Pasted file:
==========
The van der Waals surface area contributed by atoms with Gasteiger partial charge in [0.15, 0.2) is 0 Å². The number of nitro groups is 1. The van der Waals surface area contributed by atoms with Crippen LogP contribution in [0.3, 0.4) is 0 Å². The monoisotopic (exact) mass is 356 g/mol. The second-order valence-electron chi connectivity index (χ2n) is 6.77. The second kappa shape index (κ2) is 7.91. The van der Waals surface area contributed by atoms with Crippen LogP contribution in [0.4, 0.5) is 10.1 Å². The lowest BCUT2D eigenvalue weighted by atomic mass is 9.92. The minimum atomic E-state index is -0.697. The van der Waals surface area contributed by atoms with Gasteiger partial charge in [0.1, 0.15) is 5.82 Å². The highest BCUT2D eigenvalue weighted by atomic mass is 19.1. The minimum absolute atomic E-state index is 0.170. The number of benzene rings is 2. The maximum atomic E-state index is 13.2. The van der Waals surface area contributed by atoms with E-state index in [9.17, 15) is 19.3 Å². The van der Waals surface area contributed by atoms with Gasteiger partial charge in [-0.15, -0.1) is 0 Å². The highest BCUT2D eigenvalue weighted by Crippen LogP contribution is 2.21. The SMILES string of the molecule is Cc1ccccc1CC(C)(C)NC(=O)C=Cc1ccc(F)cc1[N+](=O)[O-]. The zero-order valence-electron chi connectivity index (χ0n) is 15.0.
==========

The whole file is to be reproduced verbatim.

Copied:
The van der Waals surface area contributed by atoms with Gasteiger partial charge in [0.15, 0.2) is 0 Å². The number of nitro groups is 1. The van der Waals surface area contributed by atoms with Crippen LogP contribution in [0.3, 0.4) is 0 Å². The monoisotopic (exact) mass is 356 g/mol. The second-order valence-electron chi connectivity index (χ2n) is 6.77. The second kappa shape index (κ2) is 7.91. The van der Waals surface area contributed by atoms with Crippen LogP contribution in [0.4, 0.5) is 10.1 Å². The lowest BCUT2D eigenvalue weighted by atomic mass is 9.92. The minimum atomic E-state index is -0.697. The van der Waals surface area contributed by atoms with Gasteiger partial charge in [0.1, 0.15) is 5.82 Å². The highest BCUT2D eigenvalue weighted by atomic mass is 19.1. The minimum absolute atomic E-state index is 0.170. The number of benzene rings is 2. The maximum atomic E-state index is 13.2. The van der Waals surface area contributed by atoms with E-state index in [9.17, 15) is 19.3 Å². The van der Waals surface area contributed by atoms with Gasteiger partial charge in [-0.15, -0.1) is 0 Å². The highest BCUT2D eigenvalue weighted by Crippen LogP contribution is 2.21. The SMILES string of the molecule is Cc1ccccc1CC(C)(C)NC(=O)C=Cc1ccc(F)cc1[N+](=O)[O-]. The zero-order valence-electron chi connectivity index (χ0n) is 15.0.